We travel around the state talking to CEOs and HR professionals about why babies—and quality childcare—are important to economic development and a company’s bottom line. Surveys have shown that businesses that offer child care as a benefit to their employees experience increased productivity. After all, when parents know their children are well cared for, they can focus on their jobs without worrying about how their children are spending their time. These children are also our future workers. Giving them a solid start in life through quality care and nurturing environments supports their healthy development socially, emotionally, physically and cognitively—skills that will help ensure their future success. This year, we plan to develop several models of business-supported child care and promote these concepts to Vermont businesses.

Recognizing the work of early educators

You may have heard that the Permanent Fund announced the Early Educator of the Year award, an annual award established to recognize the important work of early educators—our children’s first teachers—and educate Vermonters that education does indeed begin at birth. We received many nominations for outstanding home-based child care professionals—those that go above and beyond for our children. The nomination period for 2015 is now closed and nominees must submit an application by May 31 to be considered for the award. We plan to announce the top two individuals in October at the annual VAEYC conference.

This year is shaping up to be a busy one and we’re excited to see how everything unfolds. Be sure to subscribe to our blog to continue to receive our updates and be on the lookout for the next issue of our newsletter.

Nominations Open for the Permanent Fund’s Early Educator of the Year Award

infantEducation begins at birth. Many of you have heard me talk about the brain science and the latest research that tells us how crucial the first five years of a child’s life are. So why when we talk about education, do we tend to think about the public education system, K through 12?

It tells me that we still have much work to do to educate Vermonters that education does indeed begin at birth and that those professionals teaching our youngest children are doing very important work —which brings me to the reason for this blog post.

Recognizing the Work of Our Children’s First Teachers

I’m thrilled to announce the Permanent Fund for Vermont’s Children Early Educator of the Year Award. Through this award, we want to recognize the unsung heroes—the childcare professionals—who work so hard for our children. After all, besides parents, these individuals are a child’s first teacher. This award will honor an individual who has truly gone above and beyond to positively impact the lives of children and has been a valuable resource for families.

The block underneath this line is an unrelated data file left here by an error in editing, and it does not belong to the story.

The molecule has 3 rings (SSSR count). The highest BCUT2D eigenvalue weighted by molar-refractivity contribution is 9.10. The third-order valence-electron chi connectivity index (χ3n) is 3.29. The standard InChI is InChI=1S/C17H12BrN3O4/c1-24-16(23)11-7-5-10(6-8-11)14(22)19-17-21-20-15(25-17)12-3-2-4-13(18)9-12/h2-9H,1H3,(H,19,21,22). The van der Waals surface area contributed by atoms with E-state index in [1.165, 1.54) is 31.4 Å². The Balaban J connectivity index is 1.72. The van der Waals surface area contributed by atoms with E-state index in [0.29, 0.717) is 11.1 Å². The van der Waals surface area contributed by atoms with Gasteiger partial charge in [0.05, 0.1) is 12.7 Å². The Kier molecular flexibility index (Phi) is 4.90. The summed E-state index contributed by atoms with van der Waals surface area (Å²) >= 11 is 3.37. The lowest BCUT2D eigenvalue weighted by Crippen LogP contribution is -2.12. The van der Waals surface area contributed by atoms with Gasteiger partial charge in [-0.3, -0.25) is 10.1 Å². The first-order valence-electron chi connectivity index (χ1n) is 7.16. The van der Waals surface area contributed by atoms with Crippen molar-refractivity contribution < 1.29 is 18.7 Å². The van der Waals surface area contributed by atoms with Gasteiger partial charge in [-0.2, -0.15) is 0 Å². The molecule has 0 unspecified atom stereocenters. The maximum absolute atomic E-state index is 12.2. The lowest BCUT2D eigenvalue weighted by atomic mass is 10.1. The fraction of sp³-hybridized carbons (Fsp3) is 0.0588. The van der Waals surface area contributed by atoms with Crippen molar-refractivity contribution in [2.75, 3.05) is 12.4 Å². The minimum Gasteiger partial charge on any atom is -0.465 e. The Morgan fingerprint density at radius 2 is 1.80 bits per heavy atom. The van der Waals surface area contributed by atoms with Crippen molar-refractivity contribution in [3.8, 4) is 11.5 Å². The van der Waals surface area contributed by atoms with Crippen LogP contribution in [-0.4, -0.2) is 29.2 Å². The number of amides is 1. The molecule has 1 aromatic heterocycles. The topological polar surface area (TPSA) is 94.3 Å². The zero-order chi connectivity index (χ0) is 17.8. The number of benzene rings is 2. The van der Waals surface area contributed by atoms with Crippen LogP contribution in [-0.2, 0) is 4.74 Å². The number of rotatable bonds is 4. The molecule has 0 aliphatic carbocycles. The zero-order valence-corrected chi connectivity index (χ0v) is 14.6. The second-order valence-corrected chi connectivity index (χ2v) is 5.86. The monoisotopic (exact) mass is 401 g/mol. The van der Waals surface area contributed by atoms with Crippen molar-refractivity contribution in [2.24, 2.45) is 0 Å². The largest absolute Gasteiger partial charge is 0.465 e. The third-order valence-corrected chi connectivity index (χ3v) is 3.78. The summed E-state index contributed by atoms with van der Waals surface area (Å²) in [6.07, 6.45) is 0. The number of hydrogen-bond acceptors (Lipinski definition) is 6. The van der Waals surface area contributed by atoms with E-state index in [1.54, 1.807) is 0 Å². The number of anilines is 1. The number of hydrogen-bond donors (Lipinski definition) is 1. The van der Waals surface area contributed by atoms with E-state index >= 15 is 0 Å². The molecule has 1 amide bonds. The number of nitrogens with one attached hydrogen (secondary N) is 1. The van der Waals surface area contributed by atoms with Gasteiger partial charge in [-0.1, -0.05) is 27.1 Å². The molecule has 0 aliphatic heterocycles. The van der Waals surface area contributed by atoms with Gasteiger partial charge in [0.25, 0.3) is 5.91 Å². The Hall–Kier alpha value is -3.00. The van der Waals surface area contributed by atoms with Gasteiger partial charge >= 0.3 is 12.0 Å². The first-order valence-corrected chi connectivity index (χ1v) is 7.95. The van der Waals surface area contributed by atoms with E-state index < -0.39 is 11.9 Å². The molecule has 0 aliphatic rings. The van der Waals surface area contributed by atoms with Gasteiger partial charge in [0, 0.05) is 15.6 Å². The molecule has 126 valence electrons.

The top two finalists will be honored at the October 2015 VAEYC Conference in Killington, VT, where the top finalist will be announced as the Early Educator of the Year and will receive $5,000 and all expenses paid to attend the VAEYC Conference as well as one national conference. The second finalist will receive a $1,000 award and all expenses paid to attend the VAEYC Conference.

readingEarly Educator of the Year Eligibility

In this first year of the award, we are accepting nominations for an outstanding home-based childcare professional who has demonstrated a commitment to quality early childhood education. The award will alternate between honoring home-based and center-based programs each year.

To be eligible for this year’s award, a home-based childcare professional must have at least four stars in the Vermont STep Ahead Recognition System (STARS). Nominees must also have been providing care for at least three years, and must currently have infants and toddlers enrolled in their program.

Award Nomination and Review Process

Individuals may self-nominate or can be nominated by others. The nomination period is now open but will close on May 1, 2015. Those nominated will be notified and must complete and submit an application to the Permanent Fund for Vermont’s Children by May 31, 2015 to be considered for the award. Nomination forms are available here.

An award selection committee comprised of leaders in early education and child development will review all award applications and choose two finalists. Committee members are: Laurel Bongiorno (Champlain College); Sherry Carlson (Vermont Community Preschool Collaborative); Becky Gonyea (Vermont Birth to Three); Scott Johnson (Lamoille Family Center); and, Melissa Riegel-Garrett (Vermont Association for the Education of Young Children).

Nominate an Early Educator Today!

We hope that you—parents, folks from the early childhood community and others—will take time to consider the childcare professionals you know. Is there someone that stands out from the rest and truly exemplifies excellence in the teaching of young children? Nominate someone today!

 

The Access and Quality Gap in Vermont’s Child Care System